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Out of all the things we as humans go through, relationships are the hardest.  We have all kinds of relationships in our lives, but the hardest ones are the ones that pertain to the emotion of love.

What is love?

The poets have tried for generations to define love.  Robert Frost said, “Love is an irresistible desire to be irresistibly desired.”  William Shakespeare wrote that “love is a spirit of all compact of fire.”  Lastly, Lord Alfred Tennyson defined love as “the only gold.”  Poets have tried to wrap their words around such an emotion, but can only really describe it as an animated feeling that overcomes a person.

With love comes a relationship.  That could be a double-edged sword in the fact that you either want to love the person that your attracted to or you fight yourself from loving that person because of who they are (i.e. sister’s boyfriend, someone who isn’t accepted in the family, etc.).  Regardless, love is not something we can stop feeling for a person.  We can try and we won’t succeed.  It is that powerful of an emotion.  As First Corinthians 13 states, “. . .above all these, love is the greatest.”

Relationships are the hardest because you open yourself to be vulnerable to someone else that you have to trust won’t hurt you.  When the hurt comes, and it always does because we’re human, it stings with a burn that doesn’t go away as quickly as it would with a friend doing the same thing to you.  The burn scars and you are reminded of the pain when you see the scar.  Hopefully, the scar fades as time goes by and the reminder is not there all the time anymore.  Love hurts you the most because of the vulnerability.  You cannot fully love someone without being vulnerable.  You open yourself wide and hope that the person you’re with handles you with kid gloves.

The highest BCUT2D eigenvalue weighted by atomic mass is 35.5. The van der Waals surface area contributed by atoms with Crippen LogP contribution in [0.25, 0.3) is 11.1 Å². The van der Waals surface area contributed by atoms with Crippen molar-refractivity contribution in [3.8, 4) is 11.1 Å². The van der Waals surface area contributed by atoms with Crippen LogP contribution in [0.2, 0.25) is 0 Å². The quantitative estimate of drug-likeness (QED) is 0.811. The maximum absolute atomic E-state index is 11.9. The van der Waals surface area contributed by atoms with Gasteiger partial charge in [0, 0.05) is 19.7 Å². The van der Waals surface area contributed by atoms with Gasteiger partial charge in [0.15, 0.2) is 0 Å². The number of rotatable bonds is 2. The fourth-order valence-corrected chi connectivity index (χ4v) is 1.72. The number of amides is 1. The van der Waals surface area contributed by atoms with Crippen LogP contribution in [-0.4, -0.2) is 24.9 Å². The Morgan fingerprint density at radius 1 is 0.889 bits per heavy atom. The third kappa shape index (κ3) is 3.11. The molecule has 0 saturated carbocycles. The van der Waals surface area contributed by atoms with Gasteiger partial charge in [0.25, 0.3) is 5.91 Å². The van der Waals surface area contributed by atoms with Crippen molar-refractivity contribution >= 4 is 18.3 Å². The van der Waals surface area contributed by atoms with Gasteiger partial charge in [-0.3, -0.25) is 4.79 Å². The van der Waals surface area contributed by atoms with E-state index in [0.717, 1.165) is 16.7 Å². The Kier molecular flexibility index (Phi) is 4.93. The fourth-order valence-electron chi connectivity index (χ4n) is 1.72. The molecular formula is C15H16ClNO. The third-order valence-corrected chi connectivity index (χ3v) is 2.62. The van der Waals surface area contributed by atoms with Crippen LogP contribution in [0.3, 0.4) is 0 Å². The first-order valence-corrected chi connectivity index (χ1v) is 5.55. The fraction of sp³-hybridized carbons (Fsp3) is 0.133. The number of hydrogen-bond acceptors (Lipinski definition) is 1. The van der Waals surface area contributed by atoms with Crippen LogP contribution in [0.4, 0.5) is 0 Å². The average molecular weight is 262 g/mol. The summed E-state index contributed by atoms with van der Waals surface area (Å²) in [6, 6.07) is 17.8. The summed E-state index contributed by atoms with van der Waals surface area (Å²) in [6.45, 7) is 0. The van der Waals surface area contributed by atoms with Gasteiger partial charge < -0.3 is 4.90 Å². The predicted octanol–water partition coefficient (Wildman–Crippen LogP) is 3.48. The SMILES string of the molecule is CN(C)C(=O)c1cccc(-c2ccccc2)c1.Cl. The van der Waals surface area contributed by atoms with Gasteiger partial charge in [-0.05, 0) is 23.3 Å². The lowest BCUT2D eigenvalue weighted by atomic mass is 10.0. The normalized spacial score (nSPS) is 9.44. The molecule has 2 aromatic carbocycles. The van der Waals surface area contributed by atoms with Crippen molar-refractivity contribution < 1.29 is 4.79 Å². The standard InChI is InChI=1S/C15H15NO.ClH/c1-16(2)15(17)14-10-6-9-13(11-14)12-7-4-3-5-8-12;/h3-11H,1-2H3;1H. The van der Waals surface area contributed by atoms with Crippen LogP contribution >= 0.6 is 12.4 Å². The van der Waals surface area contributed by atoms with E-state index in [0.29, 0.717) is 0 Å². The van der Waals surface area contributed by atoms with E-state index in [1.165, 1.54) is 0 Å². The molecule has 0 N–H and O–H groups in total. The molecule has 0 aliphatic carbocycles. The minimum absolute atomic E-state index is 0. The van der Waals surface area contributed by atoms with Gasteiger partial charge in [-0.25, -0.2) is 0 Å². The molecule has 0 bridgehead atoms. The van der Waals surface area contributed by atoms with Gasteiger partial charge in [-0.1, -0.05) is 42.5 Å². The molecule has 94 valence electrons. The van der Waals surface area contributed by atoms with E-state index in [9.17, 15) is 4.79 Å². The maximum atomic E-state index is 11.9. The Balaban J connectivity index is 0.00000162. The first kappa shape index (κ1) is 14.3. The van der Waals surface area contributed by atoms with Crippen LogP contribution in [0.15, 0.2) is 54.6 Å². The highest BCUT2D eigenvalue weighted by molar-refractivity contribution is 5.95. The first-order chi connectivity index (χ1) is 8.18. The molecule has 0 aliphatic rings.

What happens when the pain and the scars build?  You close down.  You no longer leave yourself vulnerable for fear of being hurt again.  Then you see a turn, a change, the alteration of the person after they realize that they have hurt you.  You start to open back up, until your mind “looks” at the scars.  An instinct hits and you shut down.  You push away.  You’re done.  You cannot love without trust.  They leave.

Days go by.  You sit and you wonder why you shut down.  You realize that there was no reason for the shut down except maybe pain would come soon because it was too good to be true.  Something had to be amiss.  Then you see that nothing was amiss.  Nothing bad was going to happen.  You want that person to be there.  You realize your mistake, but also know how things can change to make it work.

Relationships.  This is a scenario that a lot of us go through.  It can even get worse than this (i.e. cheating partners, working in another State, etc.)  Relationships come with problems because no relationship is perfect.  Relationships are not easy to go through.  You are no longer calling all the shots in your world; there is someone else to think about that is part of you.  Part of you that you don’t want to lose.  Part of you that you would never fathom to hurt.  Part of you that makes your world better.

I guess of all the writers and poets, maybe Mark Twain said it best with, “To get the full value of joy, you must have someone to divide it with.”  Life is better with love in it.  For as much as you hurt from love, remember it will also bring the same amount of joy.  That’s the yin and yang of life.

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